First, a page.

Goal pursuit in the context of culture

Research output: Chapter in Book/Report/Conference proceedingChapter

Abstract

Socio-cultural contexts can be differentiated by whether they grant the space of free movement. This chapter operationalizes this variable by pointing to the cultural value of norm-orientation and reasoning that loose cultures should foster the use of mental contrasting and forming implementation intentions, while in tight cultures these modes of thought are not needed to effectively control one's actions. Indulging and dwelling should be prevalent in tight cultures, as these modes of thought facilitate endurance and positive affect in situations that do not allow for free movement. Certainly, each individual member of a loose or tight culture should at times entertain a typical self-regulatory thought. Culture may affect people's goal pursuits via determining the perceived desirability and feasibility of potential goals. With respect to perceived feasibility, a line of research is presented showing that political system and cultural variables conjointly inform people's self-efficacy beliefs. The question of how cultural values might affect people's preferential use of certain self-regulation strategies when committing to and acting on goals is raised. Also, there should be individual differences in preferred self-regulatory thought within a given culture. The socio-cultural contexts should selectively favor the prevalence of specific types of self-regulatory thought in their members.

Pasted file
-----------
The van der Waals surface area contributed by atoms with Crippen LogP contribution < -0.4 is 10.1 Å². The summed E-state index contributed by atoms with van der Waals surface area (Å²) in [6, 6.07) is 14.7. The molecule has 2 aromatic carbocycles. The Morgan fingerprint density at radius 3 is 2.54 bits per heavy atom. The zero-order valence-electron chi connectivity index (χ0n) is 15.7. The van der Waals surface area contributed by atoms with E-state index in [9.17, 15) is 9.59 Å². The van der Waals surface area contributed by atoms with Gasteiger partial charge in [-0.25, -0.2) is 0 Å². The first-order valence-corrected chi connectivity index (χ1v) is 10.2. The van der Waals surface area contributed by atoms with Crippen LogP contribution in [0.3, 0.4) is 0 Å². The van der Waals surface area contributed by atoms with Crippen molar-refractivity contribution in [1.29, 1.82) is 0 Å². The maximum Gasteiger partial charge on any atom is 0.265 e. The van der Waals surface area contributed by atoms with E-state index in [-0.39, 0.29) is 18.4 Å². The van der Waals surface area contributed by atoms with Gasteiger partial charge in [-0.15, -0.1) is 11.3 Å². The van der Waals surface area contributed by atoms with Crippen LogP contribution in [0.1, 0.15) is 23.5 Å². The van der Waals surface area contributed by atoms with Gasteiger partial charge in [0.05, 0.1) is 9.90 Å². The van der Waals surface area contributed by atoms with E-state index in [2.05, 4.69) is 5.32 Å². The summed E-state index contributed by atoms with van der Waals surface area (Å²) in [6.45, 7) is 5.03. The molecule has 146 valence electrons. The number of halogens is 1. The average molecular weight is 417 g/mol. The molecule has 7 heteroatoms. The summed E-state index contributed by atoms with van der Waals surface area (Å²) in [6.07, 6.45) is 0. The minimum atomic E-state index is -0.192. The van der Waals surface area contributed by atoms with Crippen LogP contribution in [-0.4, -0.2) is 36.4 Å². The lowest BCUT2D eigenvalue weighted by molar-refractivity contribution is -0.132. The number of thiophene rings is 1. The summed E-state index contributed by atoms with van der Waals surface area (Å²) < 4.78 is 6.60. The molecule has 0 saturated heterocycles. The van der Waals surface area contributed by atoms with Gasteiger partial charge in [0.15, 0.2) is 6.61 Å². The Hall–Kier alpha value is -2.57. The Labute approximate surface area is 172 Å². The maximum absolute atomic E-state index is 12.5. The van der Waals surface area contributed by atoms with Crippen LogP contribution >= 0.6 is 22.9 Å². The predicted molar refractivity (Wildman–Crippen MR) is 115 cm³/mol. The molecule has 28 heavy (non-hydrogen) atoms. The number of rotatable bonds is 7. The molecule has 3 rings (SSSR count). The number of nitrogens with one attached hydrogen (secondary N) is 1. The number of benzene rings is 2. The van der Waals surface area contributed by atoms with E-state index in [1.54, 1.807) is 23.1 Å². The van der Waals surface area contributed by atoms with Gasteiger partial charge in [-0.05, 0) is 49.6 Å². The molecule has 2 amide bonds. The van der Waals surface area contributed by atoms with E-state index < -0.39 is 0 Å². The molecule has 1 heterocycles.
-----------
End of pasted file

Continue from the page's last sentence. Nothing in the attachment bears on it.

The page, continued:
Original languageEnglish (US)
Title of host publicationHandbook of Motivation and Cognition Across Cultures
PublisherElsevier Inc.
Pages191-211
Number of pages21
ISBN (Print)9780123736949
DOIs
StatePublished - 2008

ASJC Scopus subject areas

  • Neuroscience(all)

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